For City AM, Prof Philip Booth writes, Thatcher changed the City forever but Big Bang isn’t the whole story:

Let’s be absolutely clear: in general, the 1980s was not a period of financial deregulation. Insider trading was made illegal in 1980. The life insurance industry, which had been almost free of regulation for over 100 years from 1870, was re-regulated from 1980 to 1982. Bank deposit insurance was introduced in 1979. The sale of investment and insurance products came under statutory regulation from 1986. Further, the first ever regulation of UK bank capital took place under Basel I, agreed while Thatcher was Prime Minister.

It certainly could be argued that this increase in regulation made the financial sector more opaque, created moral hazard and made a crash more likely. Though this is probably not what Thatcher’s critics have in mind.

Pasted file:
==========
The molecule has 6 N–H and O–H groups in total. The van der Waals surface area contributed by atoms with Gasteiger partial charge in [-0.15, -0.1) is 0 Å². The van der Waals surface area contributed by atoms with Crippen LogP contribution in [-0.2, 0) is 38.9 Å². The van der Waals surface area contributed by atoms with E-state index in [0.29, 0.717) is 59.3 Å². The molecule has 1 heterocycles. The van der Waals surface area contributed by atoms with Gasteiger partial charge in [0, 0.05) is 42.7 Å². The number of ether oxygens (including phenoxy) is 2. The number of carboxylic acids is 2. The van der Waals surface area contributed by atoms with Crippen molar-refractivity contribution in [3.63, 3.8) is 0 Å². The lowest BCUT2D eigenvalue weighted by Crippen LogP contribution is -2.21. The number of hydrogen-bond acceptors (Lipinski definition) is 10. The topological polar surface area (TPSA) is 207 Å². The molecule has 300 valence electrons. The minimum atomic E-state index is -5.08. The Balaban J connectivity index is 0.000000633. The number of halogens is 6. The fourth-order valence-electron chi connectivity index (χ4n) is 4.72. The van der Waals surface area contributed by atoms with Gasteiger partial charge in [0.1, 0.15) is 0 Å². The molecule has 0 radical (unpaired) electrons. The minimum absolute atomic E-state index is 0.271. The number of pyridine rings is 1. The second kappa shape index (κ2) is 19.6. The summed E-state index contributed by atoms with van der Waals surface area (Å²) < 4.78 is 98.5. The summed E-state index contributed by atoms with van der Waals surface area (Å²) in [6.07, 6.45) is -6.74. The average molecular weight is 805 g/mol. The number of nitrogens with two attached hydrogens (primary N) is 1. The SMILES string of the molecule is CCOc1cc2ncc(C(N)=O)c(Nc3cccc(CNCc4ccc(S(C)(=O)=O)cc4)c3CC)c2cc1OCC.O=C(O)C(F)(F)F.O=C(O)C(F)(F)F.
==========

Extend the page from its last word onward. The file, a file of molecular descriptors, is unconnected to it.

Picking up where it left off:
He concludes,

So, two things are clear when it comes to Thatcher’s legacy. In many respects she increased regulation of the financial sector in ways previous governments had not considered. Secondly, the most important feature of the Big Bang was that it took regulatory responsibility away from the markets and gave it to the state. In this area Thatcher was a pragmatist, not an unalloyed free market supporter. If these policies led to the crisis, those on the left have some thinking to do.

And there’s the problem: as I have argued many times, including in an article for a forthcoming book, the problem with money, banking and finance is the systematic intervention of the state. It’s that statism which led us into our present problems.

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